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An electric van maker in Coventry has gone into administration making more than a third of its staff redundant.
Modec in Binley secured a £23m grant from the US government in 2009 to jointly make electric vans for the American markets with US firm Navistar.
Founder Lord Borwick said the deal had not produced as many orders as he expected and only 400 vehicles had been made since its launch in 2007.
The company is bankrupt. When a company goes into administration it means their creditors can now get in touch and lay a claim to the money they are owed. The administrators will work out how much money is left in the company from sales of all its assets, and then pay off its creditors.
An administrator is a person placed into a company to take control and run it in order to try and save it. Administrators are also fully qualified insolvency practitioners. If the company can't be saved then the administrator will try to get the best result for all the secured creditors than if it just folded. The main reason an administrator is called in to a business is when the secured creditors are worried that they won't get their money back as the company is showing signs of failing. The court normally appoints the administrator, but there are a few other people who can call in the receiver, usually the creditors or their representatives.
If the administrator can't save a failing company and bring it back to trading at a profit, they will then fold the company before it is worthless. They sell off the assets to raise capital in order to pay the creditors, or if possible, they will sell the company as a whole.
FedEx showcased a prototype of the eStar electric truck during last month's "Charge Up Route 66" tour that began in Chicago and ended in Los Angeles as part of the Fortune Brainstorm Green Conference. FedEx will evaluate the performance of the eStar vehicle in its fleet as it operates in the Los Angeles area.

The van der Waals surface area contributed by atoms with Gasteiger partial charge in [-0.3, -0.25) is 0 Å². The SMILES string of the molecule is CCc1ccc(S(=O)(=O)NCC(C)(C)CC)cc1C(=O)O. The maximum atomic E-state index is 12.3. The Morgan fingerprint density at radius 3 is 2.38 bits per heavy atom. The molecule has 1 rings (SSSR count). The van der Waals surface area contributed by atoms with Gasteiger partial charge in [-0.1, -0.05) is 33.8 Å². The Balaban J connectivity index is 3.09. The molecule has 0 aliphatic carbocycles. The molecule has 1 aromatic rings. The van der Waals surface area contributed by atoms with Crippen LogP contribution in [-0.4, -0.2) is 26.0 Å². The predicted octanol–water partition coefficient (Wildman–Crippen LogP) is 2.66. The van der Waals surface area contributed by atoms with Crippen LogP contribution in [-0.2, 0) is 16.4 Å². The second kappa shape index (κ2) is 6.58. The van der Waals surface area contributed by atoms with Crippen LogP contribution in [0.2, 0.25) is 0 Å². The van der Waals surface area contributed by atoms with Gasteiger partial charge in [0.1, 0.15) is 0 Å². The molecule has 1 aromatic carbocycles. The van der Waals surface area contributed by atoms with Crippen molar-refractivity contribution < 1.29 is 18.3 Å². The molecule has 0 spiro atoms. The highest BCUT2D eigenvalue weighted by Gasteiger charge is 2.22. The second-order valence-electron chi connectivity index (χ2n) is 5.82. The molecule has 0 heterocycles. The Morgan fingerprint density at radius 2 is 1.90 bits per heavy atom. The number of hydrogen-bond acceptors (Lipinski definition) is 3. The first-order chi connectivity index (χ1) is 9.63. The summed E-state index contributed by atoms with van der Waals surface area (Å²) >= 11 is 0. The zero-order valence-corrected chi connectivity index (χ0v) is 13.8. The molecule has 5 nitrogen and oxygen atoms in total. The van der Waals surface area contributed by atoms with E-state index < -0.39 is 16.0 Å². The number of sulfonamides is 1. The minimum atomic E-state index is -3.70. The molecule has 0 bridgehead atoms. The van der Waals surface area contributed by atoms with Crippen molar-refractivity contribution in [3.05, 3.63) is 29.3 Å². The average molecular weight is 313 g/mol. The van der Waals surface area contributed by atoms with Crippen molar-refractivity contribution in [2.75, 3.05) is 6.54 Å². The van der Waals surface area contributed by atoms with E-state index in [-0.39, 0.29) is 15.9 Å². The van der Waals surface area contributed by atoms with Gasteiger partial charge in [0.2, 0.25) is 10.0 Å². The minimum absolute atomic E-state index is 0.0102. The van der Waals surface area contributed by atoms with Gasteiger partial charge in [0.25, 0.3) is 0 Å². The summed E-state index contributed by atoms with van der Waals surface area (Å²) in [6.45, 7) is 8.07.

Originally posted by MidnightTide
Electric cars, who can afford those things anyway?
Read more: news.cnet.com...
FedEx executives said that the electric truck costs many times what its traditional trucks do. But the company is trying the technology to measure its cost benefits, which it estimates to be about one third the operating cost of diesel delivery trucks. It sent the truck on a cross-country promotional tour last month in advance of putting them into commercial use.
The eStar’s entry into the U.S. market has been long-anticipated. It is a culmination of Navistar’s 2009 acquisition of U.K. electric vehicle manufacturer Modec and a $2.4 billion investment by the Obama administration’s American Recovery and Reinvestment Act of 2009 – funds that were matched by the trucking industry at large, for a total investment of $4.8 billion in the research and development of clean energy vehicles.
The eStar features an all-electric drivetrain that delivers 75 kilowatts, or 104 hp, and a usable range of 100 miles per charge, making it ideal for many urban applications. When it returns to its home base at the end of the day, it can be plugged in and fully recharged within 6 to 8 hours. The initial purchase price for the new truck was pegged by Navistar at less than $150,000.